In Russian (later)
Contents Türkic languages
Contents Türkic in English
Classification of Türkic languages
G. Ekholm Germananic Ethnology
C. Stevens Gmn.-Türkic traits
A. Toth German Lexicon
A. Toth Turkic and English
R. Mc Callister Non-IE in Gmc. languages
Türkic borrowings in English
Türkic in Romance
Alans in Pyrenees
Türkic in Greek
|Türkic in English|
The Indo-European Language Family: Questions About Its Status
Institute for the Study of Man, Washington D.C.
Journal for Indo-European Studies Monograph Series, Monograph 55, 2009, ISBN 978-0-941694-03-2, 978-0-941694-02-5
www.jies.org, Copyright © 2009 Institute for the Study of Man
Pagination per reprint in Journal of Eurasian Studies
Republished with permission
January-March 2015, Vol. VII, Issue 1, http://www.federatio.org/joes/EurasianStudies_0115.pdf
Mikes International, The Hague, Holland, 2013, ISSN 1877-4199
© Copyright Mikes International 2001-2015, All Rights Reserved
© Copyright Angela Marcantonio, 2009-2015
http://uniroma1.academia.edu/AngelaMarcantonio Links to publications
The science of modern linguistics is built on the pattern of the Indo-European (IE) linguistics, rather to the detriment of the science. The pattern of the IE linguistics carries its reasoning and problems to every other linguistic group, bearing on the relationship between Türkic in English and quite a few other “IE languages”. The problems of the IE linguistic theory are massaged from its inception 200 years ago by self-policing acolytes who nearly always found partial fixes, but a systematic synopsis of the problems and solutions has never existed; to see an impartial critical synopsis of the IE linguistics is an event of the epochal scale. Instead of periodical general review done by any other discipline, this field had discretely circulated dispersed criticisms, citations of diverse opinions, and discussions of some particular aspects, all with an implied premise that the theory is right, albeit requires tweaking. The offered citations on the theme of the sanity of the IE linguistics are extracted from the work of Angela Marcantonio, an editor of a linguistic compendium, who wrote an editorial introduction that laid out IE problems, inventoried positions, analyzed situation, and drew conclusions. The punch line is jesting, it rings “it is hard to pin down what the foundations of the theory are actually supposed to be”. In science, any theory rests on fundamentals. If the fundamentals are not fundamental, the term “theory” is a misnomer for speculation, propaganda, a set of beliefs, and the like craze promoting some cause. The past 200 years have proved that, every imbalance of the IE theory was mitigated by shifting foundation over under. These shiftings, hatched to fix specific problems particular to the IE model, as scientific approaches are useless for the IE linguistics, and even less applicable for the rest of the world's linguistics.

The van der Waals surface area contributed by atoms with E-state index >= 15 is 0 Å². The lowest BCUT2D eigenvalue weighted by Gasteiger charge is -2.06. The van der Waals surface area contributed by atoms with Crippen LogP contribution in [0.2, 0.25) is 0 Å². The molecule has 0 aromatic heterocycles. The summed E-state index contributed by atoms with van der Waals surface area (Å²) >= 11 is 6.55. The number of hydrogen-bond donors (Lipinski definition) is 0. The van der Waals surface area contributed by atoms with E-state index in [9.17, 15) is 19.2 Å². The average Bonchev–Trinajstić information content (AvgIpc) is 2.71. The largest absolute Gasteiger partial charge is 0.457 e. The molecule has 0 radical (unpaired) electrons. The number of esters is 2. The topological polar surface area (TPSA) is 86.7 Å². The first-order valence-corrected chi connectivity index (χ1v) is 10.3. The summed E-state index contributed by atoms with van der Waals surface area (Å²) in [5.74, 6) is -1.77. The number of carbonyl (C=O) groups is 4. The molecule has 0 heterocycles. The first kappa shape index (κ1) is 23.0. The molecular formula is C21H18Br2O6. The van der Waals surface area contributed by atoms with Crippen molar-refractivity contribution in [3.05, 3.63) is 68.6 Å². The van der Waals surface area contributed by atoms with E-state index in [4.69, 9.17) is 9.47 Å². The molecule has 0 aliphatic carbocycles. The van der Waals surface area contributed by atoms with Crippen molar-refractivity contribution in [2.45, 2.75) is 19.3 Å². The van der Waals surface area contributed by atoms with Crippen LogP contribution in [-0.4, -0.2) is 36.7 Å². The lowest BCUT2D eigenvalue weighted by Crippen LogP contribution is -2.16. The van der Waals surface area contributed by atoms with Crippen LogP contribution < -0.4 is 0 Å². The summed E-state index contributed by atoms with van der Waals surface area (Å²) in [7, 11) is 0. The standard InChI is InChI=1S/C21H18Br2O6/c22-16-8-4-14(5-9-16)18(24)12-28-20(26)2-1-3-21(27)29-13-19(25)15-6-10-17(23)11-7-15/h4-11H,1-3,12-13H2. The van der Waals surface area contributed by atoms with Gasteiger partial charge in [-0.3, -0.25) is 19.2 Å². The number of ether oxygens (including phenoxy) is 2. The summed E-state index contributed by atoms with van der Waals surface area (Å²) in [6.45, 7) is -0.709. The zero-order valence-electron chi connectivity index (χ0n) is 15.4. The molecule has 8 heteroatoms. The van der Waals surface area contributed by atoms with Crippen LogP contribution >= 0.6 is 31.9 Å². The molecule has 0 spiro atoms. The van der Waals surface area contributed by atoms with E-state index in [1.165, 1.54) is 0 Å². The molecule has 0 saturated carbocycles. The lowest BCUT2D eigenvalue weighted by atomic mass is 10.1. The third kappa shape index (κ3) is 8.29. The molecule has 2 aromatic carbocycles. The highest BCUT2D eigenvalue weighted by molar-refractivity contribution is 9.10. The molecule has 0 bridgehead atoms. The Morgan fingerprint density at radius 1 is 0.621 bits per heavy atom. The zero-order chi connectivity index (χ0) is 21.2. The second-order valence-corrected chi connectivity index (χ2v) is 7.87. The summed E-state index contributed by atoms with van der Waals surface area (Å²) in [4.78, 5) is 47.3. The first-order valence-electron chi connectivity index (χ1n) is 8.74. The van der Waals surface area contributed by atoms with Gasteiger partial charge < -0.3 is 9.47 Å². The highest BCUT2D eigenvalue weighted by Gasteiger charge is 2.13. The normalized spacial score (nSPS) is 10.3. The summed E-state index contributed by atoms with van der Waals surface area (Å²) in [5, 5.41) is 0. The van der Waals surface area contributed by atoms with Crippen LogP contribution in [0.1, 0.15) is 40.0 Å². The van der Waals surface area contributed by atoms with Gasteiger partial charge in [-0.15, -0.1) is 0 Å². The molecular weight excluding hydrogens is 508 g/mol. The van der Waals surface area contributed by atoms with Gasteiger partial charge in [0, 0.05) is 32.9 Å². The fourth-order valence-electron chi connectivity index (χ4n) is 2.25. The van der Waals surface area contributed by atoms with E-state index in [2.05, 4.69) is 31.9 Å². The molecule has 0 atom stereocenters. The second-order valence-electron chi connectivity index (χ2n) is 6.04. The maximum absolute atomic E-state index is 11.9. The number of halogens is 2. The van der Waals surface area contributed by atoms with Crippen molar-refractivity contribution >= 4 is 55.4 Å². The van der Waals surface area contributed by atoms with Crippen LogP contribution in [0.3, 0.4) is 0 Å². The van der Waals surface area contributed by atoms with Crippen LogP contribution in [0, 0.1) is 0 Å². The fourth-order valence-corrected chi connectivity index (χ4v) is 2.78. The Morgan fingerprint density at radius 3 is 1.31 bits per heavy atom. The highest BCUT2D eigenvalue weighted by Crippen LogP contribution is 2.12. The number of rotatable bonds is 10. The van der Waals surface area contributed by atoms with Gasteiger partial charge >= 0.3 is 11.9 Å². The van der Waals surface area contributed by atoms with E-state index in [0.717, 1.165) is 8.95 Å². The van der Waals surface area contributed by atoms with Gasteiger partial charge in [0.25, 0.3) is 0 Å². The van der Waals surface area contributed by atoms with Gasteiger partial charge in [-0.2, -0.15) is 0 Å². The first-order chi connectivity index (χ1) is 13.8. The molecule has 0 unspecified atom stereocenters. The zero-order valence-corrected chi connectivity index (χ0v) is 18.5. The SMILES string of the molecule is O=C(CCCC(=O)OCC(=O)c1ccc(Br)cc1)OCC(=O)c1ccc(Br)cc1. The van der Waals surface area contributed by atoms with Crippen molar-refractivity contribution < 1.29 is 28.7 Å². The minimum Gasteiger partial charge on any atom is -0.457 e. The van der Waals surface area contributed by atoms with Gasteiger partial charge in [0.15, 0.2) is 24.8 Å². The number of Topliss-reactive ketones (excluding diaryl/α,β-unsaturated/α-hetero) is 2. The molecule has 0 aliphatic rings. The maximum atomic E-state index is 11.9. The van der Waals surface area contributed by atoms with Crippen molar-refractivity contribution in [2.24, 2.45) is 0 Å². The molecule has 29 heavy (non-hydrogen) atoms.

This posting cites the snippets taken from the Angela Marcantonio's Introduction, and as always, the devil is in the details, they need to be traced in the original publications, follow the links for the JIES and JOES publications. Few accents may be added.
Any editorial comment added to the text of the author and highlighted in (blue italics) or blue boxes is posting comment unrelated to the views of the author. The author explicitly does not personally believe that there may be a Turkic substratum to IE, or to Sanskrit, not only because there was no IE, but also because, even if IE had exited, the time and area of the two language groups do not add up, each appearing at the scene of history far apart from one another. The author does not subscribe to any links between the Turkic languages and IE, or Sanskrit.
The origin of the “IE theory” was apt to its time, a biblical model where Noah produced Semitic Shem, African Ham, and Eurasian Japheth, otherwise depicted as a Family Tree. The modern linguistic terminology still uses biblical tales, Semites are from Shem, and Hamites are from Ham. The IE linguistics formed as an obverse side of a racial coin, its dignified theoretical side, while the now eroded reverse side was a practical reality. The biblical model implies that at one remote point in time existed a formed language that split off into various dialects that grew into languages and language families. In most cases, that is a fallacy. The tiny bands of hunter-gatherers needed large tracts to forage, reaching into other's territories and initiating social exchanges. Creolization held the day, or rather many millennia. Then, the “Family Tree” had a shape of a grass lawn with stolons extending from every base and crisscrossing with stolons of their neighbors. After a drought, the surviving islands were restarting the process uncountable number of times. A most aggressive weed propagated and conquered. The emergence of the roving agriculture and animal husbandry tilted creolization toward the more fecund side, the Family Tree took a shape of brush spots in a grassy lawn. Leveling became a greater force in communications, all linguistic aspects were affected by leveling, typology, syntax, morphology, and phonetics. That trend grew with introduction of a 3-field system starting in 800s AD, which reduced agricultural roving, with companion linguistic fallout. The resultant leveling gave Family Tree a shape of groves in brushy tracts surrounded by grassy lawns. The printing presses of the Late Middle Ages made leveling ubiquitous at the expense of minority languages and dialects. At the same time, increased productivity of agriculture allowed rulers to engage in permanent warfare that stirred and dispersed subject population along the path travelled by cattlemen ranchers five millennia earlier. It took another 1000 years for the emergence of linguistics and its biblical-type etiology. Some linguists might have thought of the example of biological evolution. It took another 200 years for some linguists to realize that their model is hopelessly faulty, and come up with an alternate Wave model.